I don't know how it works in North Dakota, and it would be interesting to note whether Altru has a specific policy regarding the treatment of uncompensated-care patients. That would be an important part of equation.

It would be nice to get both hospitals to agree to a similar formula for the treatment of uncompensated care. For example, patients with incomes below 100 percent of the poverty line would be treated for free if they're not on Medicaid. Patients between 200 percent and 400 percent of poverty would pay, say, 25 percent of the bill's charges, and people whose insurance won't pay would pay 50 percent of the charges some kind of rule.

In California, hospitals are required to file their policy regarding uncompensated care those type of rules with the state.
Anything else?
It is important to remember there's a lot of gray here. It's also important to know that a lot of people are trying to protect their turf. Physicians value money just as much as the next person.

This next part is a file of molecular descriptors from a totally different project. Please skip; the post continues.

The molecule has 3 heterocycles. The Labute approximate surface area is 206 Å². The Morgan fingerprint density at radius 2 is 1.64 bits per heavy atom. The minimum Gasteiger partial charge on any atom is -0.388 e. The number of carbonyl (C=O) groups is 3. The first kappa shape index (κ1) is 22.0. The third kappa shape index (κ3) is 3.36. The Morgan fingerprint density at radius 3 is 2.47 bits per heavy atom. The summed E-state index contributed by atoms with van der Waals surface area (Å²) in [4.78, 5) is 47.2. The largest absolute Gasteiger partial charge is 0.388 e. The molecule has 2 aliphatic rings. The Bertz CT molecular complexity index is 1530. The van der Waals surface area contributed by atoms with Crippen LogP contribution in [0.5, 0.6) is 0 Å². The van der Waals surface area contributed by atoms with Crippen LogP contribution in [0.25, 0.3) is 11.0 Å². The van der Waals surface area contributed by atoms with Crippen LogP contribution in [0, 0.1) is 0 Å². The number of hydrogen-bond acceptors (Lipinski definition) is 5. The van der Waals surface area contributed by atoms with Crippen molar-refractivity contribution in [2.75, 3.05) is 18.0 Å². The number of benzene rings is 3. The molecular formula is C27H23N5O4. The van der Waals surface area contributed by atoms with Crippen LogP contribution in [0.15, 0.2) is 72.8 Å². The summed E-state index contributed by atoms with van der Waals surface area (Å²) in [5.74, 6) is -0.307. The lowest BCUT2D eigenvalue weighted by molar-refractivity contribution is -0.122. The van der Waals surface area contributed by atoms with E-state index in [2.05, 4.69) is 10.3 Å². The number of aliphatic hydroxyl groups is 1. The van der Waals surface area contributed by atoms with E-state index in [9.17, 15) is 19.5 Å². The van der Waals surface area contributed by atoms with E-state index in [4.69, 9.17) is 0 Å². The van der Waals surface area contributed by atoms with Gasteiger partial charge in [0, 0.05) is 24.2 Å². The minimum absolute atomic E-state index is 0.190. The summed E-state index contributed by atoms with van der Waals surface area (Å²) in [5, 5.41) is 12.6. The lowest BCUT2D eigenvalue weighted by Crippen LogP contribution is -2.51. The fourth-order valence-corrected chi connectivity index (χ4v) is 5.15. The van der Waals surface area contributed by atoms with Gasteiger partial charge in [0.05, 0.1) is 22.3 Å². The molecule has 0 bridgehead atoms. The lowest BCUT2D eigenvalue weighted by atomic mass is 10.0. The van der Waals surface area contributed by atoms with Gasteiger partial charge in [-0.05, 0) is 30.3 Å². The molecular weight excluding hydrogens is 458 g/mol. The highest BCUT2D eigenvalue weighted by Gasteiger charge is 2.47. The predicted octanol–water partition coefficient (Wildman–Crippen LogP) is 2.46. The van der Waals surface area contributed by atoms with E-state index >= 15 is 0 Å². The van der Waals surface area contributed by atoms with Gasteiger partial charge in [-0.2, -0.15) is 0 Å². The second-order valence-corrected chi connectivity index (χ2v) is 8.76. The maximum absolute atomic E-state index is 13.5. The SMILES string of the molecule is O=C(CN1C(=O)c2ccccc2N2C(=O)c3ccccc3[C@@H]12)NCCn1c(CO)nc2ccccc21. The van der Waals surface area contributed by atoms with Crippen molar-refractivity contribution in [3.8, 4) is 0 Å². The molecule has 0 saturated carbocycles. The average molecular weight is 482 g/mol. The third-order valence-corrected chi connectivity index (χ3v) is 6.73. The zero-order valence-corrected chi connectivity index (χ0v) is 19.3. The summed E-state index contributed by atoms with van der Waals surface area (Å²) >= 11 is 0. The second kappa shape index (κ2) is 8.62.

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Sometimes, we think of health care organizations and physicians as always looking out for the best interests of the communities; and while that does weigh into their decision-making, their own best interest has as much weight as anything else.

It is always important to keep in mind what people's incentives are in these kinds of public debates.